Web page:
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I want to apply the game theory to a scenario in security . where two ppl the optimal outcome of a game is one where no player has an incentive to deviate from his or her chosen strategy after considering an opponent's choice.

Example :-stealing a password. / social engineering

is it possible to apply game theory to this kind of scenario ?

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You'll want to figure out who the players are, what each of their sets of available actions are, and what the penalty-payoff matrix effectively looks like. I'm not sure if a Nash equilibrium is plausible in a computer security setting; administrators have unilateral motive to protect their systems and information and would-be hackers have presumed motive to damage or obtain access. Given smart use of resources, the former could make it too risky or difficult for the latter to rationally choose to attempt hacking, but that's more properly outside the scope of game-theoretic variables methinks. –  anon Jul 24 '11 at 13:42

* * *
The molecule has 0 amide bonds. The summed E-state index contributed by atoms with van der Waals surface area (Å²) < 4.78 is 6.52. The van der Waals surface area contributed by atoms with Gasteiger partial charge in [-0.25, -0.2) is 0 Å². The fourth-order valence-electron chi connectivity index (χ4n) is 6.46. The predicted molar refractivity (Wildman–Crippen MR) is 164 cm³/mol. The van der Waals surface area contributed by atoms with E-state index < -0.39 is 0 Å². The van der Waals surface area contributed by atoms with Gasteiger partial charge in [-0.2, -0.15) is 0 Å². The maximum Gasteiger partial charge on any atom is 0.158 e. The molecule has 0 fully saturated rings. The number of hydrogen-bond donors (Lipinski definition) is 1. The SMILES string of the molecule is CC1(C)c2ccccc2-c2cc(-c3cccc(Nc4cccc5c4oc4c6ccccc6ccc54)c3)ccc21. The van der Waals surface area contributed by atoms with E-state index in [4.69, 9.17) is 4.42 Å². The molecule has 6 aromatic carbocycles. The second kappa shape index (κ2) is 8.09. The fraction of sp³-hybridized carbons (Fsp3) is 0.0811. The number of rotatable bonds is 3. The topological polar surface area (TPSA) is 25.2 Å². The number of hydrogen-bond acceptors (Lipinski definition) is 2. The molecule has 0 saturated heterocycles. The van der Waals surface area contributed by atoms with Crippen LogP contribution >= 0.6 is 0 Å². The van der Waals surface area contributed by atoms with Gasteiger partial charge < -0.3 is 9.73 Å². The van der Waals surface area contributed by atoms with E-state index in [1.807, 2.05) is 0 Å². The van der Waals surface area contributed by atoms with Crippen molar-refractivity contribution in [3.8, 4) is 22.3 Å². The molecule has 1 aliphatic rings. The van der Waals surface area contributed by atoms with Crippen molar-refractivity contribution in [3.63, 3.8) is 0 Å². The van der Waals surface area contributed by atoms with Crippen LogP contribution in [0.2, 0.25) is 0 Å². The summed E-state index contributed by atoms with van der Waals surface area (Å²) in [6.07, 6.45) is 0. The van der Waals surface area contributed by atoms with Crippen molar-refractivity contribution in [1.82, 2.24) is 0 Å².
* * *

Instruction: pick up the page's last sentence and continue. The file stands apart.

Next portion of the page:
thanks for the answer i was thinking the players may be user and the attacker and apply the Nash Equilibrium –  Sudantha Jul 24 '11 at 13:50
    
I don't see how you can apply game theory to social engineering: in social engineering, one of the players does not even know she is playing! –  Qiaochu Yuan Jul 24 '11 at 15:58

1 Answer 1

It is possible to apply game theory to computer security, especially in the networked scenario. Here are some resources to get you on your way:

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